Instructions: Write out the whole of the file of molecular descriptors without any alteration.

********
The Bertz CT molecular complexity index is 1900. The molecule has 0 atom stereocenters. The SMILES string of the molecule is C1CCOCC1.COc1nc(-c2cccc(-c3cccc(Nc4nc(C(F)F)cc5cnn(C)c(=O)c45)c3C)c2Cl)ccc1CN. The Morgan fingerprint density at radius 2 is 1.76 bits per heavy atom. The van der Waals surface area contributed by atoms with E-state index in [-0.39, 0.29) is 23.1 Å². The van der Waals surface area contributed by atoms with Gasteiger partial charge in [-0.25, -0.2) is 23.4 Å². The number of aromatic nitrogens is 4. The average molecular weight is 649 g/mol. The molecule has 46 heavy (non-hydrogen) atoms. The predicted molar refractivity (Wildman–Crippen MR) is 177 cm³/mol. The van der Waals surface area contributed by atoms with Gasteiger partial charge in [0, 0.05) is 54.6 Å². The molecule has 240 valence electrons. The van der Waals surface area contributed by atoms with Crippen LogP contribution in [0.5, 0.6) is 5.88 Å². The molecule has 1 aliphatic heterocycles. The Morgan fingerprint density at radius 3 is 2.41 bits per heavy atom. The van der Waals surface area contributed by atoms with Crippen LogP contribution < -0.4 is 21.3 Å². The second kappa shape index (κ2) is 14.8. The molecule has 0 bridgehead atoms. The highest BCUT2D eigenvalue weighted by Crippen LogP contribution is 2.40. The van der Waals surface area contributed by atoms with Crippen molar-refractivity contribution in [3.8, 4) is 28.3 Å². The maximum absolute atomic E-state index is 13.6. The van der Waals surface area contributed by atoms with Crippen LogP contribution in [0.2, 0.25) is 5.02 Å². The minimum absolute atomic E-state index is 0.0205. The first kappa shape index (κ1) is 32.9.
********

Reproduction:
The Bertz CT molecular complexity index is 1900. The molecule has 0 atom stereocenters. The SMILES string of the molecule is C1CCOCC1.COc1nc(-c2cccc(-c3cccc(Nc4nc(C(F)F)cc5cnn(C)c(=O)c45)c3C)c2Cl)ccc1CN. The Morgan fingerprint density at radius 2 is 1.76 bits per heavy atom. The van der Waals surface area contributed by atoms with E-state index in [-0.39, 0.29) is 23.1 Å². The van der Waals surface area contributed by atoms with Gasteiger partial charge in [-0.25, -0.2) is 23.4 Å². The number of aromatic nitrogens is 4. The average molecular weight is 649 g/mol. The molecule has 46 heavy (non-hydrogen) atoms. The predicted molar refractivity (Wildman–Crippen MR) is 177 cm³/mol. The van der Waals surface area contributed by atoms with Gasteiger partial charge in [0, 0.05) is 54.6 Å². The molecule has 240 valence electrons. The van der Waals surface area contributed by atoms with Crippen LogP contribution in [0.5, 0.6) is 5.88 Å². The molecule has 1 aliphatic heterocycles. The Morgan fingerprint density at radius 3 is 2.41 bits per heavy atom. The van der Waals surface area contributed by atoms with Crippen LogP contribution < -0.4 is 21.3 Å². The second kappa shape index (κ2) is 14.8. The molecule has 0 bridgehead atoms. The highest BCUT2D eigenvalue weighted by Crippen LogP contribution is 2.40. The van der Waals surface area contributed by atoms with Crippen molar-refractivity contribution in [3.8, 4) is 28.3 Å². The maximum absolute atomic E-state index is 13.6. The van der Waals surface area contributed by atoms with Crippen LogP contribution in [0.2, 0.25) is 5.02 Å². The minimum absolute atomic E-state index is 0.0205. The first kappa shape index (κ1) is 32.9.